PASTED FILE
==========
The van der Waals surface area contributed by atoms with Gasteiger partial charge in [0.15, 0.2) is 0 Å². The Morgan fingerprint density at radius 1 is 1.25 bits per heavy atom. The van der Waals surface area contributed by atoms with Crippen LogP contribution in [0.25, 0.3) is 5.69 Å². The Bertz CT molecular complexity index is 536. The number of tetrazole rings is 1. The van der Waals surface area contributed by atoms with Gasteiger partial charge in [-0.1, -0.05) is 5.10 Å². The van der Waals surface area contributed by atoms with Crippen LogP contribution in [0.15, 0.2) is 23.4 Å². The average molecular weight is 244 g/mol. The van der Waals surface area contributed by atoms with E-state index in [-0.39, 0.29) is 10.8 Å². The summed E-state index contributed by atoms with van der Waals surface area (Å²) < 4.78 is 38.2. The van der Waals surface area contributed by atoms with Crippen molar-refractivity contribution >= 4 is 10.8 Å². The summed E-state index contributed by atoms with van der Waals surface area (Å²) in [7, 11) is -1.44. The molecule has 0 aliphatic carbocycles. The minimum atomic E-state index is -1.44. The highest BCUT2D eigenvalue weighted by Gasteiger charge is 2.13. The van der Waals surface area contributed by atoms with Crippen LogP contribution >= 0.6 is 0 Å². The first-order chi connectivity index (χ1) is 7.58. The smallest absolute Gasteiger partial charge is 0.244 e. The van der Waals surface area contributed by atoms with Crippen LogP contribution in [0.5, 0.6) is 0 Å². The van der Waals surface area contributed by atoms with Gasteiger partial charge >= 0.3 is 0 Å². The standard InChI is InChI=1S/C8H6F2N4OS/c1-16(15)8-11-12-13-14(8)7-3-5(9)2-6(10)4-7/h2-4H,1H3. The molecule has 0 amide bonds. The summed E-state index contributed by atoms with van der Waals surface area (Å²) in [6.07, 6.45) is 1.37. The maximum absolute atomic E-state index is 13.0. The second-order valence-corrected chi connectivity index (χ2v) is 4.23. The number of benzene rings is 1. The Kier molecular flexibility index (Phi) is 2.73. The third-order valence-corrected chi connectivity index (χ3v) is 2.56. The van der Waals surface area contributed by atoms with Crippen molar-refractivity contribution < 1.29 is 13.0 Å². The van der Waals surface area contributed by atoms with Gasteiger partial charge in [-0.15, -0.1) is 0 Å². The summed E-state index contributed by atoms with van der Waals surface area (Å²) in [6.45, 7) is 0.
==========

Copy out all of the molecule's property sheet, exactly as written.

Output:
The van der Waals surface area contributed by atoms with Gasteiger partial charge in [0.15, 0.2) is 0 Å². The Morgan fingerprint density at radius 1 is 1.25 bits per heavy atom. The van der Waals surface area contributed by atoms with Crippen LogP contribution in [0.25, 0.3) is 5.69 Å². The Bertz CT molecular complexity index is 536. The number of tetrazole rings is 1. The van der Waals surface area contributed by atoms with Gasteiger partial charge in [-0.1, -0.05) is 5.10 Å². The van der Waals surface area contributed by atoms with Crippen LogP contribution in [0.15, 0.2) is 23.4 Å². The average molecular weight is 244 g/mol. The van der Waals surface area contributed by atoms with E-state index in [-0.39, 0.29) is 10.8 Å². The summed E-state index contributed by atoms with van der Waals surface area (Å²) < 4.78 is 38.2. The van der Waals surface area contributed by atoms with Crippen molar-refractivity contribution >= 4 is 10.8 Å². The summed E-state index contributed by atoms with van der Waals surface area (Å²) in [7, 11) is -1.44. The molecule has 0 aliphatic carbocycles. The minimum atomic E-state index is -1.44. The highest BCUT2D eigenvalue weighted by Gasteiger charge is 2.13. The van der Waals surface area contributed by atoms with Crippen LogP contribution >= 0.6 is 0 Å². The first-order chi connectivity index (χ1) is 7.58. The smallest absolute Gasteiger partial charge is 0.244 e. The van der Waals surface area contributed by atoms with Crippen LogP contribution in [0.5, 0.6) is 0 Å². The van der Waals surface area contributed by atoms with Gasteiger partial charge >= 0.3 is 0 Å². The standard InChI is InChI=1S/C8H6F2N4OS/c1-16(15)8-11-12-13-14(8)7-3-5(9)2-6(10)4-7/h2-4H,1H3. The molecule has 0 amide bonds. The summed E-state index contributed by atoms with van der Waals surface area (Å²) in [6.07, 6.45) is 1.37. The maximum absolute atomic E-state index is 13.0. The second-order valence-corrected chi connectivity index (χ2v) is 4.23. The number of benzene rings is 1. The Kier molecular flexibility index (Phi) is 2.73. The third-order valence-corrected chi connectivity index (χ3v) is 2.56. The van der Waals surface area contributed by atoms with Crippen molar-refractivity contribution < 1.29 is 13.0 Å². The van der Waals surface area contributed by atoms with Gasteiger partial charge in [-0.15, -0.1) is 0 Å². The summed E-state index contributed by atoms with van der Waals surface area (Å²) in [6.45, 7) is 0.